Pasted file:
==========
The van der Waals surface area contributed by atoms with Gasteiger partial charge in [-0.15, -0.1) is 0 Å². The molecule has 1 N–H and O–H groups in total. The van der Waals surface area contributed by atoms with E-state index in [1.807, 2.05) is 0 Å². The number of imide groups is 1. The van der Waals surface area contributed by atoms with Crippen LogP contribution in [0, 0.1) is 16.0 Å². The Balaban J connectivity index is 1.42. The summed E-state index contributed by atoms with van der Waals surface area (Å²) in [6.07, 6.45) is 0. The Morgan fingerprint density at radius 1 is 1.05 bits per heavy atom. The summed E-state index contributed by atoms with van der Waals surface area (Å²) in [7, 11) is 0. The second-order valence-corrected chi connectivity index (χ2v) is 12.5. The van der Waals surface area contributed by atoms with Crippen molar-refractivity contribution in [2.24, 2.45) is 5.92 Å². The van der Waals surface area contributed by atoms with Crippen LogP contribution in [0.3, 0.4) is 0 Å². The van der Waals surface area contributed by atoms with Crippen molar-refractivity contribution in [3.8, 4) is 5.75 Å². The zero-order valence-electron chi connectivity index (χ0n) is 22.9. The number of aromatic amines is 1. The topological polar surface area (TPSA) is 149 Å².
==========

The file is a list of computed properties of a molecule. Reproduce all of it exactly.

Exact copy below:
The van der Waals surface area contributed by atoms with Gasteiger partial charge in [-0.15, -0.1) is 0 Å². The molecule has 1 N–H and O–H groups in total. The van der Waals surface area contributed by atoms with E-state index in [1.807, 2.05) is 0 Å². The number of imide groups is 1. The van der Waals surface area contributed by atoms with Crippen LogP contribution in [0, 0.1) is 16.0 Å². The Balaban J connectivity index is 1.42. The summed E-state index contributed by atoms with van der Waals surface area (Å²) in [6.07, 6.45) is 0. The Morgan fingerprint density at radius 1 is 1.05 bits per heavy atom. The summed E-state index contributed by atoms with van der Waals surface area (Å²) in [7, 11) is 0. The second-order valence-corrected chi connectivity index (χ2v) is 12.5. The van der Waals surface area contributed by atoms with Crippen molar-refractivity contribution in [2.24, 2.45) is 5.92 Å². The van der Waals surface area contributed by atoms with Crippen LogP contribution in [0.3, 0.4) is 0 Å². The van der Waals surface area contributed by atoms with Crippen molar-refractivity contribution in [3.8, 4) is 5.75 Å². The zero-order valence-electron chi connectivity index (χ0n) is 22.9. The number of aromatic amines is 1. The topological polar surface area (TPSA) is 149 Å².